“Especially in the first half, we had one assistant at halftime,” Hoiberg said. “That’s just not us and they went to a switching one-through-five defense. We got really stagnant, obviously, and just tried to drive through a pile and throw up wild shots. Second half, our pace was much better. We scored 42 points, that’s enough. We just didn’t have any physicality and couldn’t finish off possessions on the defensive end.”
Nebraska took a while to get going, missing its first six shots from the field, many of which were at the rim. Bryce McGowens got the Huskers on the board with a pair of free throws, then hit their first field goal with a tough Euro-step into a layup.
Western Illinois jumped out to a 13-6 lead before things started to click for Nebraska. The Huskers scored on five of their next six possessions and ripped off a 12-0 run to take an 18-13 lead.
A three-point play from Bryce McGowens gave the Huskers their largest lead of the half at 24-17 at the seven-minute mark, but Western Illinois chipped away at the lead the rest of the half. The Leathernecks pulled ahead on a possession that included three offensive rebounds.
Verge gave Nebraska the lead again with a bucket, but Western Illinois ended the half with another multi-offensive rebound possession culminating in a tip-in at the buzzer by Luka Barisic to make it 33-32 Leathernecks.
Nebraska surrendered 12 offensive rebounds on 25 missed field goals and four missed free throws, which the Leathernecks turned into 16 second-chance points. The Huskers had just one assist in the first half and shot 33.3% from the field including 2-of-11 from the 3-point line.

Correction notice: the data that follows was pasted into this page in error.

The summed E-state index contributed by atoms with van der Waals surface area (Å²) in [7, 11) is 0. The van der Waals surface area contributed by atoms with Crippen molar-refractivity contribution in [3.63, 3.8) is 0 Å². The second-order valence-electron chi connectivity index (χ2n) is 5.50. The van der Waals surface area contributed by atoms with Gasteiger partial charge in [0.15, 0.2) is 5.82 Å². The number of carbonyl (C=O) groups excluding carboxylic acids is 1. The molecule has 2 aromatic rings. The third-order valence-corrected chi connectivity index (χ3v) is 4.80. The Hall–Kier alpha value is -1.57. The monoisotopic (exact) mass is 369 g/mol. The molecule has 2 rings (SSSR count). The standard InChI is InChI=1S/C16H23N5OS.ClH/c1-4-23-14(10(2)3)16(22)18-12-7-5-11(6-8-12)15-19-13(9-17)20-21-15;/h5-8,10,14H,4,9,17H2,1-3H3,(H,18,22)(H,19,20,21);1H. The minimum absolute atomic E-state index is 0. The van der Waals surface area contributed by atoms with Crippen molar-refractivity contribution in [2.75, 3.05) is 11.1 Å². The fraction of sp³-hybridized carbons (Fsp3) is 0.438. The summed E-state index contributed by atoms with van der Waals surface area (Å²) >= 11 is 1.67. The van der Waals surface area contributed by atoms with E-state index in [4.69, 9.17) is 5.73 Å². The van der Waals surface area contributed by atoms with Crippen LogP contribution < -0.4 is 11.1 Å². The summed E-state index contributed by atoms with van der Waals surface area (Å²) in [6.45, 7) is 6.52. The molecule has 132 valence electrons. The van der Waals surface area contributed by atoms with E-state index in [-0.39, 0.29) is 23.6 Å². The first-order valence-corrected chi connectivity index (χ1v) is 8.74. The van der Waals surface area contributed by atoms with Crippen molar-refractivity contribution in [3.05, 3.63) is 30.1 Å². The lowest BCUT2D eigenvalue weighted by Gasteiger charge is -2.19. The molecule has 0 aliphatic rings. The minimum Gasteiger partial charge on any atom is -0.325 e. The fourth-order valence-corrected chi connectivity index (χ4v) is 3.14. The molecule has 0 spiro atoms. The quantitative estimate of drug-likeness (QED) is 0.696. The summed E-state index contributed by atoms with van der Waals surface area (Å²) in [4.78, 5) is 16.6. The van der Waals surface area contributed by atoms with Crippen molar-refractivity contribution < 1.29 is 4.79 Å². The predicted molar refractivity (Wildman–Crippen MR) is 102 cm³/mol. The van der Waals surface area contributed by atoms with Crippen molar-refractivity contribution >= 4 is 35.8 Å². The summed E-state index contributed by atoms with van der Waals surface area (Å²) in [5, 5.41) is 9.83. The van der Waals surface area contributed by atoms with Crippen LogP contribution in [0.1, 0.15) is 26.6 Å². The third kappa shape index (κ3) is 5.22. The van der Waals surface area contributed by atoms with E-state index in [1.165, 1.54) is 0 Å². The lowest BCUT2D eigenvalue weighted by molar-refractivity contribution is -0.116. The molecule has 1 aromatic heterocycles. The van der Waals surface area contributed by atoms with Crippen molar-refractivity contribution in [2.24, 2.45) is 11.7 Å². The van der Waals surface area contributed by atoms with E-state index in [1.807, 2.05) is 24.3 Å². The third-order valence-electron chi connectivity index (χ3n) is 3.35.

Bryce McGowens scored nine straight Nebraska points during a stretch and led the way with 13 points in all, but he shot 5-of-13 from the field. Verge added 11 points.
The teams traded min-runs throughout the second half. Western Illinois opened with a pair of triples to pull ahead by seven. The Huskers used an 11-3 run to take a 48-45 lead, but Western Illinois answered with another 3.
The teams traded scores until a 9-0 run gave the Leathernecks a 59-52 lead, but Nebraska answered with a 7-0 McGowens run. After missing his first five 3-point attempts of the night, Bryce hit one from NBA range, then spit a pair of free throws. His brother, Trey, went 3-for-4 at the line to tie it up.
Three more ties followed before a free throw and a layup from Verge and a poster dunk from Trey McGowens gave the Huskers a 72-69 lead with two minutes remaining.